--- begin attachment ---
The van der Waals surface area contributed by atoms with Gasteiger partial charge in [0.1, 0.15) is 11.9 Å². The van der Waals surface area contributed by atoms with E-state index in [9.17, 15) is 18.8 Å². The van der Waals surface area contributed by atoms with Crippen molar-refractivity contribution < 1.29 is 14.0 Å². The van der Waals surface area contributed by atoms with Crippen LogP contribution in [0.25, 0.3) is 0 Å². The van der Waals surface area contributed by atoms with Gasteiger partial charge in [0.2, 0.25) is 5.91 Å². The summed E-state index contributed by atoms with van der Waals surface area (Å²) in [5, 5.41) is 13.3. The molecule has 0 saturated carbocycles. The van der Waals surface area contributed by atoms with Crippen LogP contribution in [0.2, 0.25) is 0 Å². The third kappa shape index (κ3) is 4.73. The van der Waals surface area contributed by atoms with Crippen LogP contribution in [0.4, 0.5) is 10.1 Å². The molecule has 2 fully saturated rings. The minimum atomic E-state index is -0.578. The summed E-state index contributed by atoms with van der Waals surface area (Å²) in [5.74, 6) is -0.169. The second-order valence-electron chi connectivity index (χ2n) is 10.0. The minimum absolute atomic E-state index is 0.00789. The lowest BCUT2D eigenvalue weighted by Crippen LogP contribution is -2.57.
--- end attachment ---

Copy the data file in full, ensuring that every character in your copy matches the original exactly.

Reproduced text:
The van der Waals surface area contributed by atoms with Gasteiger partial charge in [0.1, 0.15) is 11.9 Å². The van der Waals surface area contributed by atoms with E-state index in [9.17, 15) is 18.8 Å². The van der Waals surface area contributed by atoms with Crippen molar-refractivity contribution < 1.29 is 14.0 Å². The van der Waals surface area contributed by atoms with Crippen LogP contribution in [0.25, 0.3) is 0 Å². The van der Waals surface area contributed by atoms with Gasteiger partial charge in [0.2, 0.25) is 5.91 Å². The summed E-state index contributed by atoms with van der Waals surface area (Å²) in [5, 5.41) is 13.3. The molecule has 0 saturated carbocycles. The van der Waals surface area contributed by atoms with Crippen LogP contribution in [0.2, 0.25) is 0 Å². The third kappa shape index (κ3) is 4.73. The van der Waals surface area contributed by atoms with Crippen LogP contribution in [0.4, 0.5) is 10.1 Å². The molecule has 2 fully saturated rings. The minimum atomic E-state index is -0.578. The summed E-state index contributed by atoms with van der Waals surface area (Å²) in [5.74, 6) is -0.169. The second-order valence-electron chi connectivity index (χ2n) is 10.0. The minimum absolute atomic E-state index is 0.00789. The lowest BCUT2D eigenvalue weighted by Crippen LogP contribution is -2.57.